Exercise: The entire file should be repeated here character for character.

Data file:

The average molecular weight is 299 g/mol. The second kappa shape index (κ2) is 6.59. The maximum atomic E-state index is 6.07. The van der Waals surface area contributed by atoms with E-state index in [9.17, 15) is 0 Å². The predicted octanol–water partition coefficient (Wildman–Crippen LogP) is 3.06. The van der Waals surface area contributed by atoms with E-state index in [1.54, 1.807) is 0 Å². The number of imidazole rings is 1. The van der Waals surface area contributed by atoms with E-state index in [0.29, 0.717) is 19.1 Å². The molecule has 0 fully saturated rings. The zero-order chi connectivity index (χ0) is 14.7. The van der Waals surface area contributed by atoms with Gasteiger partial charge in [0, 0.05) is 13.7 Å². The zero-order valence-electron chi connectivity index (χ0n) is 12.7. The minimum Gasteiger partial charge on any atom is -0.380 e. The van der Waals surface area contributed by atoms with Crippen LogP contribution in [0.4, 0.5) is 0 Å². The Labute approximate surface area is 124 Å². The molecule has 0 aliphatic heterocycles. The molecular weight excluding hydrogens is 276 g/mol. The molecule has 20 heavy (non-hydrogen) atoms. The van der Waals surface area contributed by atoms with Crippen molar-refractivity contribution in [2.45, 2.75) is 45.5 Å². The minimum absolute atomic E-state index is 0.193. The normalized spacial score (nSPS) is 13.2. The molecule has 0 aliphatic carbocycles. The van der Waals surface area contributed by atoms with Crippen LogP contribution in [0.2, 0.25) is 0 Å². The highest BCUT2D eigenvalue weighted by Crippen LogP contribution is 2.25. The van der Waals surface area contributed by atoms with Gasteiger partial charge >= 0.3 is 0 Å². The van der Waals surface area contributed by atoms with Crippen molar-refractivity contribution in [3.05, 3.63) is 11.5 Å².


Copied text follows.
The average molecular weight is 299 g/mol. The second kappa shape index (κ2) is 6.59. The maximum atomic E-state index is 6.07. The van der Waals surface area contributed by atoms with E-state index in [9.17, 15) is 0 Å². The predicted octanol–water partition coefficient (Wildman–Crippen LogP) is 3.06. The van der Waals surface area contributed by atoms with E-state index in [1.54, 1.807) is 0 Å². The number of imidazole rings is 1. The van der Waals surface area contributed by atoms with E-state index in [0.29, 0.717) is 19.1 Å². The molecule has 0 fully saturated rings. The zero-order chi connectivity index (χ0) is 14.7. The van der Waals surface area contributed by atoms with Gasteiger partial charge in [0, 0.05) is 13.7 Å². The zero-order valence-electron chi connectivity index (χ0n) is 12.7. The minimum Gasteiger partial charge on any atom is -0.380 e. The van der Waals surface area contributed by atoms with Crippen LogP contribution in [0.4, 0.5) is 0 Å². The Labute approximate surface area is 124 Å². The molecule has 0 aliphatic heterocycles. The molecular weight excluding hydrogens is 276 g/mol. The molecule has 20 heavy (non-hydrogen) atoms. The van der Waals surface area contributed by atoms with Crippen molar-refractivity contribution in [2.45, 2.75) is 45.5 Å². The minimum absolute atomic E-state index is 0.193. The normalized spacial score (nSPS) is 13.2. The molecule has 0 aliphatic carbocycles. The van der Waals surface area contributed by atoms with Crippen LogP contribution in [0.2, 0.25) is 0 Å². The highest BCUT2D eigenvalue weighted by Crippen LogP contribution is 2.25. The van der Waals surface area contributed by atoms with Gasteiger partial charge >= 0.3 is 0 Å². The van der Waals surface area contributed by atoms with Crippen molar-refractivity contribution in [3.05, 3.63) is 11.5 Å².